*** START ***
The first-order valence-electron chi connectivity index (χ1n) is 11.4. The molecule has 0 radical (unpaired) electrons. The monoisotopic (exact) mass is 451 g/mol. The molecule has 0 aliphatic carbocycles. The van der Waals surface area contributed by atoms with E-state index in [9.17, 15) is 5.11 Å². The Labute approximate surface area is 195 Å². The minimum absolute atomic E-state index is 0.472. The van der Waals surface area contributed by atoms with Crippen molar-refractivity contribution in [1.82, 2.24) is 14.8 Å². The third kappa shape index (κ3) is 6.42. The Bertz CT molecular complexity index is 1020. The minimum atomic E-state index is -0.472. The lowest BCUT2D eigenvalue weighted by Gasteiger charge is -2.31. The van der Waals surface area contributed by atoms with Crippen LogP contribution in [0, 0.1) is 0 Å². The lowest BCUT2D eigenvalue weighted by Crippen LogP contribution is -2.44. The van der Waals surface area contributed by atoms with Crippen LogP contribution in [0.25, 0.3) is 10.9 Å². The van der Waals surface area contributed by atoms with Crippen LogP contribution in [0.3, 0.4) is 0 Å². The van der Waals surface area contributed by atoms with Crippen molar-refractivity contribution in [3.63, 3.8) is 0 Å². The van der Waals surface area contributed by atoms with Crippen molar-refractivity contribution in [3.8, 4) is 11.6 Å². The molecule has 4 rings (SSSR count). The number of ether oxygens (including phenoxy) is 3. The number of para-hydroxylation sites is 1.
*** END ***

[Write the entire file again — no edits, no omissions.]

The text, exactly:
The first-order valence-electron chi connectivity index (χ1n) is 11.4. The molecule has 0 radical (unpaired) electrons. The monoisotopic (exact) mass is 451 g/mol. The molecule has 0 aliphatic carbocycles. The van der Waals surface area contributed by atoms with E-state index in [9.17, 15) is 5.11 Å². The Labute approximate surface area is 195 Å². The minimum absolute atomic E-state index is 0.472. The van der Waals surface area contributed by atoms with Crippen molar-refractivity contribution in [1.82, 2.24) is 14.8 Å². The third kappa shape index (κ3) is 6.42. The Bertz CT molecular complexity index is 1020. The minimum atomic E-state index is -0.472. The lowest BCUT2D eigenvalue weighted by Gasteiger charge is -2.31. The van der Waals surface area contributed by atoms with Crippen LogP contribution in [0, 0.1) is 0 Å². The lowest BCUT2D eigenvalue weighted by Crippen LogP contribution is -2.44. The van der Waals surface area contributed by atoms with Crippen LogP contribution in [0.25, 0.3) is 10.9 Å². The van der Waals surface area contributed by atoms with Crippen LogP contribution in [0.3, 0.4) is 0 Å². The van der Waals surface area contributed by atoms with Crippen molar-refractivity contribution in [3.63, 3.8) is 0 Å². The van der Waals surface area contributed by atoms with Crippen molar-refractivity contribution in [3.8, 4) is 11.6 Å². The molecule has 4 rings (SSSR count). The number of ether oxygens (including phenoxy) is 3. The number of para-hydroxylation sites is 1.